Michael Sherwin, the Acting U.S. Attorney for the District of Columbia, has said that while many of the initial charges may seem minor, he expects much more serious charges to be filed as the Justice Department continues its investigation.

Research contact: @HuffPost

Steve Bannon charged with defrauding donors of ‘We Build the Wall’ campaign

August 21, 2020

Steve Bannon—the architect of the Trump campaign’s 2016 win and #45’s former chief strategist in the White House—has been arrested along with three others and charged with defrauding hundreds of thousands of donors who contributed to a fundraising campaign for a private border wall, the U.S. Attorney’s Office for the Southern District of New York announced on August 20, according to a report by The Hill.

Bannon, Brian Kolfage, Andrew Badolato and Timothy Shea allegedly defrauded donors to the online crowdfunding campaign known as We Build the Wall, which raised more than $25 million. The four defendants were expected to appear in court Thursday afternoon.

Bannon is just the latest member of the president’s inner circle to face criminal charges:

  • Former national security adviser Michael Flynn pleaded guilty in 2017 to lying to the FBI about his communications with a Russian diplomat. He has since backed out of a plea agreement, and the Department of Justice (DOJ) is seeking to withdraw its case against him.
  • Paul Manafort, Trump’s former campaign chairman, is serving more than seven years in prison on an array of bank and tax fraud charges.
  • And Trump commuted the three-year-and-four-months prison sentence of his former adviser Roger Stonein July, just days before Stone was scheduled to report to a federal corrections facility.

In a formal press release from the SDNY, Acting U.S. Attorney Audrey Strauss said: “[Starting in approximately December 2018] …as alleged, the defendants defrauded hundreds of thousands of donors, capitalizing on their interest in funding a border wall to raise millions of dollars, under the false pretense that all of that money would be spent on construction. 

She added, “While repeatedly assuring donors that Brian Kolfage, the founder and public face of We Build the Wall, would not be paid a cent, the defendants secretly schemed to pass hundreds of thousands of dollars to Kolfage, which he used to fund his lavish lifestyle.  We thank the USPIS for their partnership in investigating this case, and we remain dedicated to rooting out and prosecuting fraud wherever we find it.”

According to The Hill’s report, the four men are facing charges including one count of conspiracy to commit wire fraud and one count of conspiracy to commit money laundering. Each charge carries a maximum prison sentence of 20 years.

The indictment suggests that federal prosecutors in New York were investigating the organization as early as last October, while Geoffrey Berman was the office’s U.S. attorney. The Trump administration forced Berman out of his position in June in a high-profile spat during which the prosecutor initially refused to resign.

When asked for comment by a pool reporter on Thursday, a White House spokesperson said, “I refer you to DOJ; this is not a White House matter.”

We Build the Wall did not immediately respond to a message from The Hill seeking comment.

Kolfage launched We Build the Wall on GoFundMe in late 2018—quickly raising more than $20 million, before the site threatened to remove his page unless he identified a valid recipient of the funds.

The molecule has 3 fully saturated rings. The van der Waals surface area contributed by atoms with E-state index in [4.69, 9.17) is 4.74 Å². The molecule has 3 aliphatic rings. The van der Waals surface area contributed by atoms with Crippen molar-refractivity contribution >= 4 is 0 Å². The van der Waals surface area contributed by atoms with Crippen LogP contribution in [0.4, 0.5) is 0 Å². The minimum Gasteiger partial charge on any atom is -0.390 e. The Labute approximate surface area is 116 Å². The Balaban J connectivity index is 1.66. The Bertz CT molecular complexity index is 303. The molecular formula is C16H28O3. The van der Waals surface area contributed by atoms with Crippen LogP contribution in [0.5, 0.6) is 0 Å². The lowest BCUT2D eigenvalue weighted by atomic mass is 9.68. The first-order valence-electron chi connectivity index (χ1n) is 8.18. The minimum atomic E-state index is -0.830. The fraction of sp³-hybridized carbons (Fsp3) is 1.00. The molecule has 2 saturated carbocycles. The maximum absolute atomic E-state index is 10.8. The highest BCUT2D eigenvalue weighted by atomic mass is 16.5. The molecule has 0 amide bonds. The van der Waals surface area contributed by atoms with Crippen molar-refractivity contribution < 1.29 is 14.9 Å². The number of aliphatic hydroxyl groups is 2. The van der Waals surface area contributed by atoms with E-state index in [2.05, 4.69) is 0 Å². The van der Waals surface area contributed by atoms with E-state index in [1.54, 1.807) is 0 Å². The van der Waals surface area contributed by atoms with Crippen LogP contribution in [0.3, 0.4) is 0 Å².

Based on the indictment, Kolfage, Bannon and Badolato then formed a nonprofit called “We Build the Wall, Inc.” to receive the GoFundMe money.

Despite Kolfage’s promises that he wouldn’t be taking a salary, federal prosecutors alleged that the group of defendants schemed to pass along hundreds of thousands of dollars to him to help “fund his lavish lifestyle.”

Kolfage allegedly took a total of $350,000 from the organization, passed through a series of bank accounts, nonprofits and bank accounts between January and October of 2019.

One nonprofit controlled by Bannon received more than a million dollars,  The Hill says—some of which he passed on to Kolfage, while taking a “substantial portion” for personal gain.

In October, prosecutors allege, the defendants realized they might be under criminal investigation, halted their secret payment scheme and amended the organization’s website to note that Kolfage would be paid a salary beginning this January.

Research contact: @thehill

Swalwell: Barr has taken Michael Cohen’s former job as Trump’s fixer

July 29, 2020

On Monday, July 27—one day before Attorney General Bill Barr was scheduled to testify before the House Judiciary CommitteeRepresentative Eric Swalwell (D-15th District-California), a member of that panel, said that ever since President Donald Trump’s personal attorney and “fixer” Michael Cohen has been sentenced to prison (and then, home confinement), Barr “has taken the job.”

“Unfortunately, Bill Barr already had a job—as Attorney General of the United States, our nation’s top law enforcement official,” Swalwell wrote in a Newsweek op-ed published Monday. “And we must not let him do both jobs at once.”

Tuesday is the first time Barr will appear before the committee—where Democrats seek to press him on the alleged politicization of the Department of Justice (DOJ), The Hill reported.

Swalwell maintained that Cohen’s actions to shield the president from ridicule—as in the hush money payout of $130,000 to porn star Stormy Daniels in 2016—are similar to actions Barr has taken in public office.

“It was reprehensible, but Cohen has taken responsibility for his actions and now is paying the price,” Swalwell wrote. “Meanwhile, Barr seems to be carrying out similar order—but deploying weapons more powerful than Cohen could’ve dreamed of: the power and authority of the U.S. Justice Department.”